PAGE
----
It is unusual for a television presenter to boast that the program we are about to watch is the smallest of all. But that's what Wolf Blitzer of CNN did before the Democratic debate on Tuesday night, stating that this was "the smallest stage of debate to date of this cycle."
As the last forum was cast before the first votes of 2020, it felt like the end of a phase. The debates have functioned as a de facto national primary, conducted through the media and surveys, which reduced a number of candidates on stage in June until six o'clock on Tuesday night.
The smallest cast arrived with higher expectations. The debate at Drake University in Iowa seemed prepared for some defining clashes, especially after an intense debate in December that introduced the public into the political semiotics of wine caves.
But despite the high stakes, the six candidates largely chose not to give CNN the fight he was anticipating, at least, not while the microphones were on.
It was not due to lack of attempts by the moderators. Blitzer and his colleagues, Abby D. Phillip of CNN and Brianne Pfannenstiel, of The Des Moines Register, highlighted the recent criticism of the candidates: the criticism of Senator Bernie Sanders to the vote of former Vice President Joseph R. Biden Jr. in 2002 over the war in Iraq; The blows of Senator Amy Klobuchar against the experience of Mayor Pete Buttigieg.
But driven to train, candidates most often chose to attack President Trump, whether the issue was Iran and the troops in the Middle East, medical care or dismissal.
This glove approach was notable when it was a widely anticipated issue, the charge, first reported by CNN, that Sanders had told Senator Elizabeth Warren during a 2018 meeting that a woman could not win the election of 2020
The two candidates managed to contradict themselves outright: she said she never said it, she said yes, as she moved quickly to present her prepared arguments about why a woman could be chosen. "Bernie is my friend and I am not here to fight with Bernie," Warren said, and then pointed out that the only candidates on stage to win all their elections were her and Klobuchar.
Media critics often argue that debates should not be analyzed as if they were theater. He proved that they were right: he was flatly anti-theatrical, so flagrant that he broke Chekhov's rule that a gun on stage in the first act must be fired before the curtain.
The result was a debate whose answers were substantive, although a bit repetitive for someone who has seen all the debates since the summer. Of course, many reasonable people with healthy lives do not fall into that category. For viewers who were simply tuning in, the questions had the feeling of a summary, familiar but perhaps more useful for the non-obsessive. (However, the process and eligibility questions, which invite candidates to play as experts in their own campaigns, were not a good use of anyone's time).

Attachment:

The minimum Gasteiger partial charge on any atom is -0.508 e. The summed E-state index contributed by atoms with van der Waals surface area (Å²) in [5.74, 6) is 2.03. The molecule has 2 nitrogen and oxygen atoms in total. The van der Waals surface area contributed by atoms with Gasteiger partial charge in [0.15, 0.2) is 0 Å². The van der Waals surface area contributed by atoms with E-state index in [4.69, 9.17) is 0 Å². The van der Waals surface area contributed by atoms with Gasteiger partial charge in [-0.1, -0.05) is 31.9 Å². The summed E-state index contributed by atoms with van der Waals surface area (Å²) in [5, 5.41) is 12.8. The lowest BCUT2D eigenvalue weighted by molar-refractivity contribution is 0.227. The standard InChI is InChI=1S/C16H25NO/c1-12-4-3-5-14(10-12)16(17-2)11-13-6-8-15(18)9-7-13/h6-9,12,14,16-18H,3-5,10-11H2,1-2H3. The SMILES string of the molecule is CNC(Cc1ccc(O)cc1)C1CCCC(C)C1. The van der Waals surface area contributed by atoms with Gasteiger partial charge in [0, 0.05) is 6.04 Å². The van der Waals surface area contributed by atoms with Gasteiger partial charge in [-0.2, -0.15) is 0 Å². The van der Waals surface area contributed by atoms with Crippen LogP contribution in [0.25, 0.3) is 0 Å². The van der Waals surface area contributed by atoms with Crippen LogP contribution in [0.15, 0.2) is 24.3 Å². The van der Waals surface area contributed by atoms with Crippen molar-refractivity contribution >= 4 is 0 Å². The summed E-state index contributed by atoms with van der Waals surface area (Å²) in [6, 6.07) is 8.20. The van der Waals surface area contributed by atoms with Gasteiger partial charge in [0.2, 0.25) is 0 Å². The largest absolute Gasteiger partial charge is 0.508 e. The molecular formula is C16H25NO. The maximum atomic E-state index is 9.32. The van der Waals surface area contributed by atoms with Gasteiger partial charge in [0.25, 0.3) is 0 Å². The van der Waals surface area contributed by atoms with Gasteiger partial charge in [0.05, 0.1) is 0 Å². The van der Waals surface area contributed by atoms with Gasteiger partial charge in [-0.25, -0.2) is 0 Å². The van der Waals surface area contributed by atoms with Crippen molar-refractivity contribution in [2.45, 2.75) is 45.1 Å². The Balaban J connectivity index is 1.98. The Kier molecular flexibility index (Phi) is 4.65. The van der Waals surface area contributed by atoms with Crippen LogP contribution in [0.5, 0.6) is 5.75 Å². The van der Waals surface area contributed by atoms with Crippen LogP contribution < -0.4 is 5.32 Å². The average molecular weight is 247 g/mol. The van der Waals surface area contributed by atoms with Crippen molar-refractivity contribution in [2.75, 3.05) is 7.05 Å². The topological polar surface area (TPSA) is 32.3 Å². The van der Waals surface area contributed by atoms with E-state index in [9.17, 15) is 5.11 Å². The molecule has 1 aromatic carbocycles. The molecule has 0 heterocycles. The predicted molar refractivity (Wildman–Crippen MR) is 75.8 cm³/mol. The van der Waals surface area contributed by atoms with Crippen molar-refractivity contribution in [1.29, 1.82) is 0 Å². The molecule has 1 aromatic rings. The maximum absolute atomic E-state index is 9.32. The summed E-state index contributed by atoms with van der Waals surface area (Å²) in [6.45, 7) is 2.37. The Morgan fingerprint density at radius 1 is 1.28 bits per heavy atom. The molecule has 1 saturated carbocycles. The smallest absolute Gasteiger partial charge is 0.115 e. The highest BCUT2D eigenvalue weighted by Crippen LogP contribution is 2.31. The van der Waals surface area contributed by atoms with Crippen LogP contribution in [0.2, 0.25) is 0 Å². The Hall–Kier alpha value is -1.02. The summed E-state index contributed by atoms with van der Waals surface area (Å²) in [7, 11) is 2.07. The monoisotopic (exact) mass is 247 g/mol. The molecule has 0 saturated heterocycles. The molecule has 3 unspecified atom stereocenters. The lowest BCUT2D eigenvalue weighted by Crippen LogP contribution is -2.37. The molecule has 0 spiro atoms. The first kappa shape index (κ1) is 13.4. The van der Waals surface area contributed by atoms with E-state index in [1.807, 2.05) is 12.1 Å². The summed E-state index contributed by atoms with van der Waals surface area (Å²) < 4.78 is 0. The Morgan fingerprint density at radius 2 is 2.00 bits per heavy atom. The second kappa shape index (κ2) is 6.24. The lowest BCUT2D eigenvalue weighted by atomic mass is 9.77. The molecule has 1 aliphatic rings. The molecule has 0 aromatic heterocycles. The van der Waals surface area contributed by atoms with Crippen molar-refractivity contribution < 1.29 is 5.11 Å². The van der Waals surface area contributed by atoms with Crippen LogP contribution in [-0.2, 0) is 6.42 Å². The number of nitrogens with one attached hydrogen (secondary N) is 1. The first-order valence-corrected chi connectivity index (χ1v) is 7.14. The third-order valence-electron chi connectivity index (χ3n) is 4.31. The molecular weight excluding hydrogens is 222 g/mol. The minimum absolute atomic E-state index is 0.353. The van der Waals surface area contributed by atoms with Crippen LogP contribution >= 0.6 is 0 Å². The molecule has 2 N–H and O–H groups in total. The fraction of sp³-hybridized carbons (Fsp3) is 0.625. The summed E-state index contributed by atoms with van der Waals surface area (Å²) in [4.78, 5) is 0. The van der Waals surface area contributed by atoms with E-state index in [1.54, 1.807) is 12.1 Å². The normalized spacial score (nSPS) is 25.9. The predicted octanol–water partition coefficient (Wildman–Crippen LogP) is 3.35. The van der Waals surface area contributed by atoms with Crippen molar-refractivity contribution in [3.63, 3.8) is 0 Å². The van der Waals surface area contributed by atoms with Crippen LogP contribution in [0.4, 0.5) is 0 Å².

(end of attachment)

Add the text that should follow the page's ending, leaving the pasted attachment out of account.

It wasn't the fight that CNN seemed to expect. To be fair, there are reasons in addition to qualifications for moderators to try to pick fights. The arguments can not only generate real contrasts, but in a primary debate they can model for the voters how the candidate will remain in a general election.
As Mrs. Phillip put it to Mr. Biden, “The final candidate will face President Trump, who has no trouble making fun of people, using insulting nicknames, throwing mud and telling lies. The debate against him will make tonight's debate seem like a child's play. "
Afterwards, CNN progressive commentator Van Jones doubted that "any of these people are prepared for what Donald Trump is going to do to us." Next time, CNN might consider planting a Trump impersonator on stage to keep things alive.
Television, which feeds on conflicts, gravitates towards the prize-fighting debate model: a candidate "hits" an opponent, scores "knockouts" and "wins", collecting votes like a rich boxing bag. However, it could be said that this is not automatically productive for voters or candidates. The most notable attack of this debate cycle was on Mr. Biden by Senator Kamala Harris in the first debate. She shot in the polls briefly. By Tuesday, she was in the audience with the rest of us.
In the end, CNN had its most dramatic moment after the microphones were turned off, when Warren He seemed to reject Mr. Sanders' handshake and the two seemed to exchange tense words. In an interview in the spinning room, businessman Tom Steyer told Chris Matthews of MSNBC: "I don't know what they were saying," a little hard to believe, since he was standing in the middle of the exchange, but if so, a sad loss of the billions of dollars he spent to buy his golden ticket on stage.
What the two candidates said for a few seconds may not be the most pressing issue for Americans. But it was, perhaps, a symbol of a series of discussions of months that rarely seemed to change the race in a lasting way. For all the attention to these productions, there is a feeling that the real show is happening somewhere else.